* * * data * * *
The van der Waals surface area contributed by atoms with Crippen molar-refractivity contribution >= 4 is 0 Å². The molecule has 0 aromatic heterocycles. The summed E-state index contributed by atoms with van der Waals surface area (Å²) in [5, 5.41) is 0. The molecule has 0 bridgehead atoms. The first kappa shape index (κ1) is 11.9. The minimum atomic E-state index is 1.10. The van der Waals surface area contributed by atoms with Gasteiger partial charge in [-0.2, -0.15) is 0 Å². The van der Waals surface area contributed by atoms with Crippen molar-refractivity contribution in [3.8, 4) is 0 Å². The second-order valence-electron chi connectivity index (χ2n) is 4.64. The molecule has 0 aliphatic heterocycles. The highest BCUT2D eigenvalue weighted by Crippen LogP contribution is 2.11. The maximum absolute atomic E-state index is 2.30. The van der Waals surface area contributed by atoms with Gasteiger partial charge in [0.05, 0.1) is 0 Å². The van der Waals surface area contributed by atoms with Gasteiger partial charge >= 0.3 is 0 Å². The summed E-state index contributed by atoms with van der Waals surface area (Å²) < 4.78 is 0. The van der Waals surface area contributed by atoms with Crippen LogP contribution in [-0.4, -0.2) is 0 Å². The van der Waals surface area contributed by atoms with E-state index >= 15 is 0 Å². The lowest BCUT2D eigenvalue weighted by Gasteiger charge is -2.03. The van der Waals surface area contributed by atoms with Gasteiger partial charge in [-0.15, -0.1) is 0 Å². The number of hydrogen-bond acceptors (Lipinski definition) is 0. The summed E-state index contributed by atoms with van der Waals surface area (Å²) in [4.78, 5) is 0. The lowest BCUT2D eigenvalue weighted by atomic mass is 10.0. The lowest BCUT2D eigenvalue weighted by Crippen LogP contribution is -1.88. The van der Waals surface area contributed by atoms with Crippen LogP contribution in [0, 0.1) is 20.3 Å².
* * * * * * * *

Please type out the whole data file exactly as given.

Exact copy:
The van der Waals surface area contributed by atoms with Crippen molar-refractivity contribution >= 4 is 0 Å². The molecule has 0 aromatic heterocycles. The summed E-state index contributed by atoms with van der Waals surface area (Å²) in [5, 5.41) is 0. The molecule has 0 bridgehead atoms. The first kappa shape index (κ1) is 11.9. The minimum atomic E-state index is 1.10. The van der Waals surface area contributed by atoms with Gasteiger partial charge in [-0.2, -0.15) is 0 Å². The van der Waals surface area contributed by atoms with Crippen molar-refractivity contribution in [3.8, 4) is 0 Å². The second-order valence-electron chi connectivity index (χ2n) is 4.64. The molecule has 0 aliphatic heterocycles. The highest BCUT2D eigenvalue weighted by Crippen LogP contribution is 2.11. The maximum absolute atomic E-state index is 2.30. The van der Waals surface area contributed by atoms with Gasteiger partial charge in [0.05, 0.1) is 0 Å². The van der Waals surface area contributed by atoms with Gasteiger partial charge >= 0.3 is 0 Å². The summed E-state index contributed by atoms with van der Waals surface area (Å²) < 4.78 is 0. The van der Waals surface area contributed by atoms with Crippen LogP contribution in [-0.4, -0.2) is 0 Å². The van der Waals surface area contributed by atoms with E-state index >= 15 is 0 Å². The lowest BCUT2D eigenvalue weighted by Gasteiger charge is -2.03. The van der Waals surface area contributed by atoms with Gasteiger partial charge in [-0.15, -0.1) is 0 Å². The number of hydrogen-bond acceptors (Lipinski definition) is 0. The summed E-state index contributed by atoms with van der Waals surface area (Å²) in [4.78, 5) is 0. The lowest BCUT2D eigenvalue weighted by atomic mass is 10.0. The lowest BCUT2D eigenvalue weighted by Crippen LogP contribution is -1.88. The van der Waals surface area contributed by atoms with Crippen LogP contribution in [0, 0.1) is 20.3 Å².